EXPRESSION AND STRUCTURE OF THE CALCIUM SENSING RECEPTOR

Project: Research project

Project Details

Description

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DESCRIPTION (provided by applicant): The objective of this R21 grant application, submitted in response to program announcement, PA-01-127, "Pilot and Feasibility Program Related to the Kidney", is to develop methods for the expression and crystallization of the extracellular domain of the calcium-sensing receptor (CaSR), an important seven- transmembrane domain, G-protein coupled receptor, involved in the control of parathyroid hormone secretion and renal calcium reabsorption. The hypothesis of his grant application is that the extracellular domain of the GaSR forms a homodimer in which Ca -binding sites are present along the outer surface of the dimer pair. The binding of calcium (Ca2+) to the homodimer results in a more compact structure of the homodimer. This Ca2+-induced structural change in the extracellular domain of the CaSR is the signal that alters the activity of the receptor, and allows the modulation of intra-cellular events that alter the release of parathyroid hormone from parathyroid cells. Our specific aims are: Specific Aim 1: To develop methods for the expression of the following domains of the human CaSR - the extracellular domain (amino acids Tyr20-Glu610), an abbreviated form of the extracellular domain (ammo acids Tyr20- Glu535) and the cysteine-rich domain (amino acids Glu536-Glu610) of the human CaSR. Specific Aim 2: To test the Ca2+-binding properties of the expressed extracellular domain of the CaSR (the extracellular domain construct, amino acids Tyr20-Glu610, and the abbreviated form of the extracellular domain construct amino acids Tyr20-Glu535) and determine whether changes in secondary structure occur upon the binding of Ca2+. Specific Aim 3: To determine appropriate conditions for crystallization of the extracellular domain of the human CaSR in the presence and absence of calcium. Significance: The CaSR is an exceptionally important receptor that plays a role in many physiologically relevant processes such as the secretion of parathyroid hormone and the renal reabsorption of Ca2+. The structure of the receptor is unknown. If successful, our experiments will provide required, new methods that will allow us to determine the structure of the extracellular domain of this important receptor. It will allow us to determine how various agonists, antagonists and allosteric activators or inhibitors bind to, and alter the activity of the receptor. Comparison between structures of wild-type and mutant receptors might aid understanding of the clinical data collected on individuals with either activating or inactivating mutations of the CaSR. Furthermore, this information will serve as the basis for more extensive experiments involving the structure of the full-length receptor. [unreadable]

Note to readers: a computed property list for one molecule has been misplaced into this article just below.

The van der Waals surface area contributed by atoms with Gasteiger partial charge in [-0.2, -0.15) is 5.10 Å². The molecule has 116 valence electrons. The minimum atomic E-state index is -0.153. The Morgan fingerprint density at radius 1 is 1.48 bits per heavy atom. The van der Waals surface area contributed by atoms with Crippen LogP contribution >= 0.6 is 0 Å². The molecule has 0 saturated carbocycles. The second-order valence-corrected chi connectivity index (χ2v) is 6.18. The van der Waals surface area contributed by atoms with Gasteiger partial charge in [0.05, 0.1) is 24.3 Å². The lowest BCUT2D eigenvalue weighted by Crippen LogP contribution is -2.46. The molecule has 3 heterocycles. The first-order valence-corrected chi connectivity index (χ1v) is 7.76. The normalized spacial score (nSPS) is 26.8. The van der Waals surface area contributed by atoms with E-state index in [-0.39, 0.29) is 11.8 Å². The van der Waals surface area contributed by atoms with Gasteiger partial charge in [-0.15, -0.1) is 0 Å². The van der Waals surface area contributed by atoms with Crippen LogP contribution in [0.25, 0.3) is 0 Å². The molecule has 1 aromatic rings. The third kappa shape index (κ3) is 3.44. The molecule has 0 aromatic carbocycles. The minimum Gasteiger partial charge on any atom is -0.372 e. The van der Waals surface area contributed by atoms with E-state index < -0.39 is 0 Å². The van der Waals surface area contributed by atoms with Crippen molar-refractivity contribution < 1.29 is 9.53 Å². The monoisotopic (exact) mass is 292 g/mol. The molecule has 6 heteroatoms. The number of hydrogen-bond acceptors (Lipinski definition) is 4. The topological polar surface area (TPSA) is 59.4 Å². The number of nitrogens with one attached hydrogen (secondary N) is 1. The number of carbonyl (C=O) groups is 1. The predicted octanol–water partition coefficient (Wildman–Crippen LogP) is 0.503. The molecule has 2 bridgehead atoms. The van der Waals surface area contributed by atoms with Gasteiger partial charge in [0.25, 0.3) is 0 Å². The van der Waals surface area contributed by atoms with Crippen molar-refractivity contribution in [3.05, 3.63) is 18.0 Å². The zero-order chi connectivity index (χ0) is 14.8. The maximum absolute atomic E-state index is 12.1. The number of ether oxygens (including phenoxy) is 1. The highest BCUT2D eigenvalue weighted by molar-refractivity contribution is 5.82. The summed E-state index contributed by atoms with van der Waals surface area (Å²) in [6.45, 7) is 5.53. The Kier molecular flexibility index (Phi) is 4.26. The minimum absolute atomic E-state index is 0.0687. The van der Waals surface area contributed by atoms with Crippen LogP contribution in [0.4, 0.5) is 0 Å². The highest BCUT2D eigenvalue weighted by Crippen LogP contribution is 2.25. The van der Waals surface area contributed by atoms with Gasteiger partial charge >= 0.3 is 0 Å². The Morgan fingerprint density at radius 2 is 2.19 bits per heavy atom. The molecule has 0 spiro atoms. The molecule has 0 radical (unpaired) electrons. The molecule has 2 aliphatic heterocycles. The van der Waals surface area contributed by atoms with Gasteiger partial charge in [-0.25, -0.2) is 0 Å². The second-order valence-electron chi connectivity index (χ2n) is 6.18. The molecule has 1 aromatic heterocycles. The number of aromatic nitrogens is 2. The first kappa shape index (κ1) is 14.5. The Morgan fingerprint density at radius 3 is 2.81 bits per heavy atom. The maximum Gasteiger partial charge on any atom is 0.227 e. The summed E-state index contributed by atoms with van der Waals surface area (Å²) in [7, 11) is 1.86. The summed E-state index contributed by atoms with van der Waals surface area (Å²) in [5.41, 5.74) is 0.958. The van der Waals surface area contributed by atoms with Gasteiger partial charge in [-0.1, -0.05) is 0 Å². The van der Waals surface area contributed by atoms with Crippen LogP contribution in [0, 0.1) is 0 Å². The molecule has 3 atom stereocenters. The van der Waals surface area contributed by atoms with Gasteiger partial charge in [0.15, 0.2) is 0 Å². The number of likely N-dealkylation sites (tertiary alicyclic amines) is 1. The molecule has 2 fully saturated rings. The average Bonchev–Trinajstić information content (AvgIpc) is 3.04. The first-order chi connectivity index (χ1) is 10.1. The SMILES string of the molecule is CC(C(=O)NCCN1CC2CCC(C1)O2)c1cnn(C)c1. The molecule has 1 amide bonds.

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StatusFinished
Effective start/end date2/1/061/31/08

ASJC

  • Medicine(all)